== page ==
Unravelling the enigma that is Dennis Bergkamp
Revered in the Netherlands, a flop in Italy. What sort of player will Arsenal get for their pounds 7.5m, asks David Winner
Wednesday 21 June 1995
Leo Driessen, a Dutch radio commentator, said: "If you compare England and Italy, you are comparing heaven and hell. Even if Arsenal is a defensive team by English standards, they attack more than any team in Italy. English football will show him more respect than he had in Italy. If he is allowed to play his way, he can be great again."
Jaap de Groot of De Telegraaf was one of many surprised by Bergkamp's decision to join Arsenal when signing for his hero, Glenn Hoddle, and joining Ruud Gullit at Chelsea seemed a more obvious way to rebuild his career.
"Dennis is a very intelligent man and he knows exactly what went wrong in Italy. He will not allow the Inter situation to repeat itself," he said. "The basic qualities are still there. But Inter showed that he is very sensitive to the situation around him. I think his experience has made him tougher."
Few doubt that as a footballer Bergkamp has the class to rise again, but Ron Westerhof of Voetbal International doubts he has the mental strength to fulfil his potential. "I don't think he will succeed in England. Of course he is still one of the best players in the world, but he's weak mentally. He's not a winner. He's a loser. He's a cissy.
"Look at the way he allowed Ruben Sosa, who is an inferior player, be the boss at Inter. Berg-kamp's free-kicks and penalties are famous in the Netherlands. His problems are between his ears. A lot depends on Bruce Rioch, but if you want the best from Bergkamp, you have to build a team around him and play in an intelligent, attacking way. I don't know if Arsenal can do this."
Bergkamp was one of the most brilliant of all graduates of the famous Ajax youth system, playing briefly in the under-15 team with winger Glenn Helder, now at Arsenal. Bergkamp emerged as a 17-year-old in the 1987- 88 season and soon became the most exciting player in the Netherlands.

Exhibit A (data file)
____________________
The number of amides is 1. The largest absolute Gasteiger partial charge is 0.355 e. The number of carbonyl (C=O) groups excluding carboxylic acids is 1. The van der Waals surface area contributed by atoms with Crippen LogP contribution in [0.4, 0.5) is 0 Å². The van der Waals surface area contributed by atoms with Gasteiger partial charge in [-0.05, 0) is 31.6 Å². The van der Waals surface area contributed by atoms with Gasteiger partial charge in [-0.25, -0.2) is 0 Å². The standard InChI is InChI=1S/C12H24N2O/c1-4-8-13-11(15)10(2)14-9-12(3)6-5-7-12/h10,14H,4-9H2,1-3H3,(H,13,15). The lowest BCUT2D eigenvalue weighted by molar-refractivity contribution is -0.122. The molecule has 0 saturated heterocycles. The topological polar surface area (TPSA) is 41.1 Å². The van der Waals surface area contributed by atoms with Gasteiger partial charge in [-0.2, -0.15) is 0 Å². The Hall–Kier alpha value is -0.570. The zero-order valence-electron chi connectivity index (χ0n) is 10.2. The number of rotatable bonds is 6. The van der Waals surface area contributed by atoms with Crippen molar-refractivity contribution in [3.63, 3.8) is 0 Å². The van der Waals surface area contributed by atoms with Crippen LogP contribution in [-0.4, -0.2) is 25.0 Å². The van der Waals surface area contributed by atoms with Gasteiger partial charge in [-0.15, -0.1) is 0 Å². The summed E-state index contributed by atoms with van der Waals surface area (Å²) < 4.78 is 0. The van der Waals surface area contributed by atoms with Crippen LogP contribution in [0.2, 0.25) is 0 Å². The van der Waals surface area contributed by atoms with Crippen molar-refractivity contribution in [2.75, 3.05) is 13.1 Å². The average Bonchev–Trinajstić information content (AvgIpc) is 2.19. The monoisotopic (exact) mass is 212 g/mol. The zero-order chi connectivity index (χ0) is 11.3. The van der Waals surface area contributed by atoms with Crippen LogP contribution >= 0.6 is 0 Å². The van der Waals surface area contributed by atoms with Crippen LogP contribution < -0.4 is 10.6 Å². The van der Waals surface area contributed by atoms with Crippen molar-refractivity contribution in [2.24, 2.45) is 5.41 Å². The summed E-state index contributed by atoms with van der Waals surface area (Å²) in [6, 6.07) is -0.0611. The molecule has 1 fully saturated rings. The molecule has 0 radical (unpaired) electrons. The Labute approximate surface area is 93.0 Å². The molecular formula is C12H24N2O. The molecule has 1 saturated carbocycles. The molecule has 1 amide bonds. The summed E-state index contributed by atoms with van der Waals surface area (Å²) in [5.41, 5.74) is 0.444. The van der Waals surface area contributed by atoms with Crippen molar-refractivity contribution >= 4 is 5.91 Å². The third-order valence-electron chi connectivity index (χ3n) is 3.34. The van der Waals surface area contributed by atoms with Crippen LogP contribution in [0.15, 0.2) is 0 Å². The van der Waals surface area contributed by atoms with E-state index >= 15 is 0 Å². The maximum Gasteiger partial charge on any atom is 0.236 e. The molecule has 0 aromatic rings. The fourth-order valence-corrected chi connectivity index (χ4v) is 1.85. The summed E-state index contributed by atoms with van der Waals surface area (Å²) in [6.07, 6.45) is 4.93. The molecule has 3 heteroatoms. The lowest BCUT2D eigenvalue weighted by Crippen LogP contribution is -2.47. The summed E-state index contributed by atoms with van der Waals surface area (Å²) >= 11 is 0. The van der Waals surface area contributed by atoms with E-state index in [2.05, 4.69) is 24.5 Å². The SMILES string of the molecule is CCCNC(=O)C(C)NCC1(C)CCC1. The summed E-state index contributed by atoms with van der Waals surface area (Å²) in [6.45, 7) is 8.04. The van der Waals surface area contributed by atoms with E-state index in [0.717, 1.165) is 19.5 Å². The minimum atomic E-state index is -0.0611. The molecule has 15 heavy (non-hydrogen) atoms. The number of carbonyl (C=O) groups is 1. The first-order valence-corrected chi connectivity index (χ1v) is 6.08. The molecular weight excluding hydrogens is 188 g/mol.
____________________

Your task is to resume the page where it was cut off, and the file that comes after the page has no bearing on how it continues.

In 1992-93, Bergkamp's last season before moving to Italy, he took the role of a shadow striker, playing behind a centre forward in a team dedicated to perpetual attack. The move was a success and he scored 28 goals.
With his exquisite technique, elegantly lethal finishing and searing pace, the pale Dutchman seemed ready to follow in the footsteps of Marco Van Basten and fulfil former coach Johan Cruyff's prediction that he could become one of the world's greatest players.
Cruyff wanted him for Barcelona, but Bergkamp opted for Internazionale, lured partly by the false promise that Inter would ditch its notorious defensive traditions and play Dutch-style attacking football.
Instead, it was Bergkamp who found himself playing an alien style, usually as a lone attacker. In his first season, the gloom of poor league form was alleviated by his goals, which helped Inter win the Uefa Cup.
But last season's campaign was much worse. Troubled by stress injuries caused by not being given enough time to recover after the World Cup, when he did play he was a shadow of himself. Drained of confidence, he scored only two goals all season.
Things were even worse off the field. Bergkamp is naturally shy and prefers to go home after matches and spend time with his girlfriend, which was interpreted as aloofness or weakness. By the end of the season, the club, the press and the fans had all turned against him.
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